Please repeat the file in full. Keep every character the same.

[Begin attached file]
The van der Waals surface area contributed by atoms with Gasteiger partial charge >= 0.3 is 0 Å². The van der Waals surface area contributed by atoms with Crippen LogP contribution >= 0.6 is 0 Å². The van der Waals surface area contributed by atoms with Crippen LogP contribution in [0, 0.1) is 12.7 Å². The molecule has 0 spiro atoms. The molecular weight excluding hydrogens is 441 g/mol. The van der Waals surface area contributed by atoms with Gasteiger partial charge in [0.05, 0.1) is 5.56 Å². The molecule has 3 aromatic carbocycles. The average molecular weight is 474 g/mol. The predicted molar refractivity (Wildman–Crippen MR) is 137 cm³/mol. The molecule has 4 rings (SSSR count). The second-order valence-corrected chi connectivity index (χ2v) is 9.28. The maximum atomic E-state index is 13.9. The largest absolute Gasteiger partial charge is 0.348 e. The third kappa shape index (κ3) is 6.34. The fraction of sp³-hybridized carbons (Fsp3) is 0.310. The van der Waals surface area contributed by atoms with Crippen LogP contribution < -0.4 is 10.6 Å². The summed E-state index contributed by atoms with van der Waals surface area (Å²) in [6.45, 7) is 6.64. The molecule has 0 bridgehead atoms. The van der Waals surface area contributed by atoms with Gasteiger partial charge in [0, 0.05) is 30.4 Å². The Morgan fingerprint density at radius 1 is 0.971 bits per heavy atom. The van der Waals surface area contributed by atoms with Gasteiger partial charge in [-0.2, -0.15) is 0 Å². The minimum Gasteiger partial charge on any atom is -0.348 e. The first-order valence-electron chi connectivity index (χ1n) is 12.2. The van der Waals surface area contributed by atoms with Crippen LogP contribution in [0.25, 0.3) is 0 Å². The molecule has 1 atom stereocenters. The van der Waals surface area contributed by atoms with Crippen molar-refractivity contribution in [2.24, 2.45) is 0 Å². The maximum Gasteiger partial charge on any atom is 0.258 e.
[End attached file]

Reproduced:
The van der Waals surface area contributed by atoms with Gasteiger partial charge >= 0.3 is 0 Å². The van der Waals surface area contributed by atoms with Crippen LogP contribution >= 0.6 is 0 Å². The van der Waals surface area contributed by atoms with Crippen LogP contribution in [0, 0.1) is 12.7 Å². The molecule has 0 spiro atoms. The molecular weight excluding hydrogens is 441 g/mol. The van der Waals surface area contributed by atoms with Gasteiger partial charge in [0.05, 0.1) is 5.56 Å². The molecule has 3 aromatic carbocycles. The average molecular weight is 474 g/mol. The predicted molar refractivity (Wildman–Crippen MR) is 137 cm³/mol. The molecule has 4 rings (SSSR count). The second-order valence-corrected chi connectivity index (χ2v) is 9.28. The maximum atomic E-state index is 13.9. The largest absolute Gasteiger partial charge is 0.348 e. The third kappa shape index (κ3) is 6.34. The fraction of sp³-hybridized carbons (Fsp3) is 0.310. The van der Waals surface area contributed by atoms with Crippen LogP contribution < -0.4 is 10.6 Å². The summed E-state index contributed by atoms with van der Waals surface area (Å²) in [6.45, 7) is 6.64. The molecule has 0 bridgehead atoms. The van der Waals surface area contributed by atoms with Gasteiger partial charge in [0, 0.05) is 30.4 Å². The Morgan fingerprint density at radius 1 is 0.971 bits per heavy atom. The van der Waals surface area contributed by atoms with Gasteiger partial charge in [-0.2, -0.15) is 0 Å². The minimum Gasteiger partial charge on any atom is -0.348 e. The first-order valence-electron chi connectivity index (χ1n) is 12.2. The van der Waals surface area contributed by atoms with Crippen LogP contribution in [0.25, 0.3) is 0 Å². The molecule has 1 atom stereocenters. The van der Waals surface area contributed by atoms with Crippen molar-refractivity contribution in [2.24, 2.45) is 0 Å². The maximum Gasteiger partial charge on any atom is 0.258 e.